There has been fierce criticism of the bidding process for the 2018 World Cup in Russia and the 2022 event in Qatar. American lawyer Michael Garcia produced a report on the two bids, but much of the media focus has been on Qatar. This might be a result of the serious human rights abuse accusations that have been levelled at the Gulf state.
A second area of concern is the soaring temperatures experienced in Qatar in summer, which many critics believe will prove problematic for players.
Al Thawadi told Al Jazeera: "All the reporting on Michael Garcia, the description was, the focus was on us, on Qatar, and that was inaccurate.
"The simple fact was the investigation was on all bidding nations, 2018 along with 2022. We were very open and accepted an investigator coming from another nation that was a competitor to us for 2022. We never raised an issue because we were confident of our position, we embraced the process because it was an end to unfounded accusations and allegations.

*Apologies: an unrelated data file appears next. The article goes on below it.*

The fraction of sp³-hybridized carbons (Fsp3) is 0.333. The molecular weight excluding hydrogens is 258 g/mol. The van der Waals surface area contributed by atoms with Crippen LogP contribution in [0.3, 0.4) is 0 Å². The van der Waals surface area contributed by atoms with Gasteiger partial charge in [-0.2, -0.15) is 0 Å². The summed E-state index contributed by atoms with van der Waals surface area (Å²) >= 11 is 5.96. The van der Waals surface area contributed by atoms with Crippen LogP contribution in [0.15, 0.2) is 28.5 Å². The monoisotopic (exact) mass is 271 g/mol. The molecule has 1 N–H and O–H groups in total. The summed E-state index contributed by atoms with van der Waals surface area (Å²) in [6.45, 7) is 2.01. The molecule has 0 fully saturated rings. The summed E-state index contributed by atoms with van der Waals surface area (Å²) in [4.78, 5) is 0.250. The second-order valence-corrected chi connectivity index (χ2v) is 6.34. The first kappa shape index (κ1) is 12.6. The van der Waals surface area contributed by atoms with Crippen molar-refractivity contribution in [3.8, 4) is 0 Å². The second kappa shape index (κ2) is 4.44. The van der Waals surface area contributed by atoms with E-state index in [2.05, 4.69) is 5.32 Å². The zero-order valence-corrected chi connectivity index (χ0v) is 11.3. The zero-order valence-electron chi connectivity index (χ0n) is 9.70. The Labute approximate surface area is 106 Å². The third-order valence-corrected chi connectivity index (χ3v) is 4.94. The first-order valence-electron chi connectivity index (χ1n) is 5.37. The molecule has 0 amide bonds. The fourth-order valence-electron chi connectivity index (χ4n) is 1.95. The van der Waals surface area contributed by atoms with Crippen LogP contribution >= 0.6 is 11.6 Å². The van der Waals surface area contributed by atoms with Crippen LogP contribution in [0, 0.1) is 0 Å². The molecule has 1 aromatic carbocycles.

"And yet nevertheless, somehow, the focus still seems to be on us and I think that, if nothing else, clearly shows there is a bias."
He added: "Since the first days of the bid we've always said a summer World Cup is feasible in Qatar, but whatever the football community decides we will fulfil it. If the decision is to change it to the winter our commitment to the cooling technology and the legacy it leaves is still strong.
"Currently our plans are moving forward with the assumption the World Cup will be taking place in the summer. Once the decision is made when the World Cup will be held we will be able to change and tinker with our plans to ensure we fulfil our requirements."